MAYWOOD, N.J. — It was nearly 2:30 a.m., and the Red Sox had outlasted the Yankees in the 19-inning, 2015 marathon game when Maywood's Kaitlyn Kaminski realized her dream.
"I want to be a broadcast sports reporter," said the 2015 Hackensack High School graduate. "I want to work with a major sports network, but that's probably not going to happen."
Well, since the Penn State sophomore just landed an internship with AccuWeather, it could.
It wasn't until that 19-inning marathon game, which goes down in baseball history as one of the longest, that Kaminski considered herself a sports fan.
She wanted to know more about baseball. More about the teams on the field.
More about what it takes to become a broadcast sports reporter.
"So many of my friends changed their majors and I don't know why," said Kaminski, a broadcast major.
Kaminski knew from a young age that she wanted to be on television. She'd been watching Brian Williams for as long as she can remember and envisioned herself doing something similar.
So when she saw the AccuWeather internship in a school-wide email, she jumped at the opportunity, figuring it would get her closer to her dream.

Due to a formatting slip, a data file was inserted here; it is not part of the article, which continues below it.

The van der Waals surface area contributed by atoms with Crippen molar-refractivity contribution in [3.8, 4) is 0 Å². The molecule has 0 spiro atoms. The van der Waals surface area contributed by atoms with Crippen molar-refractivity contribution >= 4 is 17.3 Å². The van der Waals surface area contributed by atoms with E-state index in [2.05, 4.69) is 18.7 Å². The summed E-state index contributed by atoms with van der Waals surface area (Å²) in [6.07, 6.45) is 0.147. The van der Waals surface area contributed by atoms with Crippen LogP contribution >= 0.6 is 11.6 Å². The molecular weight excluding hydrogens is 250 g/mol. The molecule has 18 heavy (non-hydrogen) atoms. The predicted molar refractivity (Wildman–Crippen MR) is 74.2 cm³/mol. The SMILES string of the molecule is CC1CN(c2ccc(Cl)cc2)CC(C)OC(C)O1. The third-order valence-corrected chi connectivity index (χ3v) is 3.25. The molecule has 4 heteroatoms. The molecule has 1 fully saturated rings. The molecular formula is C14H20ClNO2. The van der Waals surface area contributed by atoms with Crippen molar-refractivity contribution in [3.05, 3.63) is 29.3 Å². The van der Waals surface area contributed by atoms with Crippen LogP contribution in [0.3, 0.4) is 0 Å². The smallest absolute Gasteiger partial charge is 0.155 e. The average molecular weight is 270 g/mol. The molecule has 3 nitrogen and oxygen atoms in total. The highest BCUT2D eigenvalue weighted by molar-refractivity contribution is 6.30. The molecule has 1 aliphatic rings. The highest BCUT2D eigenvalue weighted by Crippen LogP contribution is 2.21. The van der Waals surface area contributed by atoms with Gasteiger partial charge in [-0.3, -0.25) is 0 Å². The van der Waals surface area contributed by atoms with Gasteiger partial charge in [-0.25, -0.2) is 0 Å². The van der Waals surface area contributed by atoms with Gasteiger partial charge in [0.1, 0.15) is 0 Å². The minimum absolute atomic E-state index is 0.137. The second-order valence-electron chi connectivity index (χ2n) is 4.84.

She's been enjoying making one-minute voiceover reels on Pennsylvania forecasts for AccuWeather.com and some local networks. Her friends have been asking her about the recent storms, hoping she'll have the answers — or be able to predict class cancellations.
While Kaminski doesn't see herself doing weather reporting long-term, she knows it's all about the learning experience.
"Starting early is very important," said Kaminski, adding that many of her peers are only now looking for internships. "That's too late. You want to have the connections early."
Motivation is nothing new for Kaminski, according to her high school teacher, Chris Ryan.
"Kaitlyn Kaminski is among the most beautifully ambitious and purely hungry young journalists I have ever had the blessing to work with," Ryan said. "She impresses me continuously."
The student says she'll do anything it takes to get where she wants to be.
"I'll go anywhere," she said. "Even North Dakota."